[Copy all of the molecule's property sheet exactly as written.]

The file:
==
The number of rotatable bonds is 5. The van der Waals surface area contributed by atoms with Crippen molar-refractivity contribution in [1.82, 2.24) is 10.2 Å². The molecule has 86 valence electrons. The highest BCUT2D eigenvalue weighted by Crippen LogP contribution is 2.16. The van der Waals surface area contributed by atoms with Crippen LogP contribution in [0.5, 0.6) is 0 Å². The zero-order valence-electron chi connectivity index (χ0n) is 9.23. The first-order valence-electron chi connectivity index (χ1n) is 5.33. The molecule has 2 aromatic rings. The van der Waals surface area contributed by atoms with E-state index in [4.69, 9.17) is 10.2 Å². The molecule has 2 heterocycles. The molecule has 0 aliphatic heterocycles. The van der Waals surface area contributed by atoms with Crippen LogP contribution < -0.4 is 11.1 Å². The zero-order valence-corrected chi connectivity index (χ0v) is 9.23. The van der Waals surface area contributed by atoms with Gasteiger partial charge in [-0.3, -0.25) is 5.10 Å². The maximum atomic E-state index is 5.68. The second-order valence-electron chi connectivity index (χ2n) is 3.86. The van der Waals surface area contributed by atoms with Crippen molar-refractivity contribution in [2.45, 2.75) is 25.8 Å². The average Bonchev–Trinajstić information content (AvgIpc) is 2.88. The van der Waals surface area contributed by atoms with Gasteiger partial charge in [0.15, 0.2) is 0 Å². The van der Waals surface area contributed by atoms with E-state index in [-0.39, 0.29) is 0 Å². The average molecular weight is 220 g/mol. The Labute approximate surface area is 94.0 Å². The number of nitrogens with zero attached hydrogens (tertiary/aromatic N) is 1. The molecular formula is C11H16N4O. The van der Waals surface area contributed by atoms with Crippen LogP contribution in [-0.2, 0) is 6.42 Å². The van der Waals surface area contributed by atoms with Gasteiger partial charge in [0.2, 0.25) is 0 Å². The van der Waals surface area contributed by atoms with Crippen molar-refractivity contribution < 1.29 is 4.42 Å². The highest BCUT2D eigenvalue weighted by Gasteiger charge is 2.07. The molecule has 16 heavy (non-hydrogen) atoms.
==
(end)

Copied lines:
The number of rotatable bonds is 5. The van der Waals surface area contributed by atoms with Crippen molar-refractivity contribution in [1.82, 2.24) is 10.2 Å². The molecule has 86 valence electrons. The highest BCUT2D eigenvalue weighted by Crippen LogP contribution is 2.16. The van der Waals surface area contributed by atoms with Crippen LogP contribution in [0.5, 0.6) is 0 Å². The zero-order valence-electron chi connectivity index (χ0n) is 9.23. The first-order valence-electron chi connectivity index (χ1n) is 5.33. The molecule has 2 aromatic rings. The van der Waals surface area contributed by atoms with E-state index in [4.69, 9.17) is 10.2 Å². The molecule has 2 heterocycles. The molecule has 0 aliphatic heterocycles. The van der Waals surface area contributed by atoms with Crippen LogP contribution < -0.4 is 11.1 Å². The zero-order valence-corrected chi connectivity index (χ0v) is 9.23. The van der Waals surface area contributed by atoms with Gasteiger partial charge in [-0.3, -0.25) is 5.10 Å². The maximum atomic E-state index is 5.68. The second-order valence-electron chi connectivity index (χ2n) is 3.86. The van der Waals surface area contributed by atoms with Crippen molar-refractivity contribution in [2.45, 2.75) is 25.8 Å². The average Bonchev–Trinajstić information content (AvgIpc) is 2.88. The van der Waals surface area contributed by atoms with Gasteiger partial charge in [0.15, 0.2) is 0 Å². The van der Waals surface area contributed by atoms with E-state index in [-0.39, 0.29) is 0 Å². The average molecular weight is 220 g/mol. The Labute approximate surface area is 94.0 Å². The number of nitrogens with zero attached hydrogens (tertiary/aromatic N) is 1. The molecular formula is C11H16N4O. The van der Waals surface area contributed by atoms with Crippen LogP contribution in [-0.2, 0) is 6.42 Å². The van der Waals surface area contributed by atoms with Gasteiger partial charge in [0.2, 0.25) is 0 Å². The van der Waals surface area contributed by atoms with Crippen molar-refractivity contribution < 1.29 is 4.42 Å². The highest BCUT2D eigenvalue weighted by Gasteiger charge is 2.07. The molecule has 16 heavy (non-hydrogen) atoms.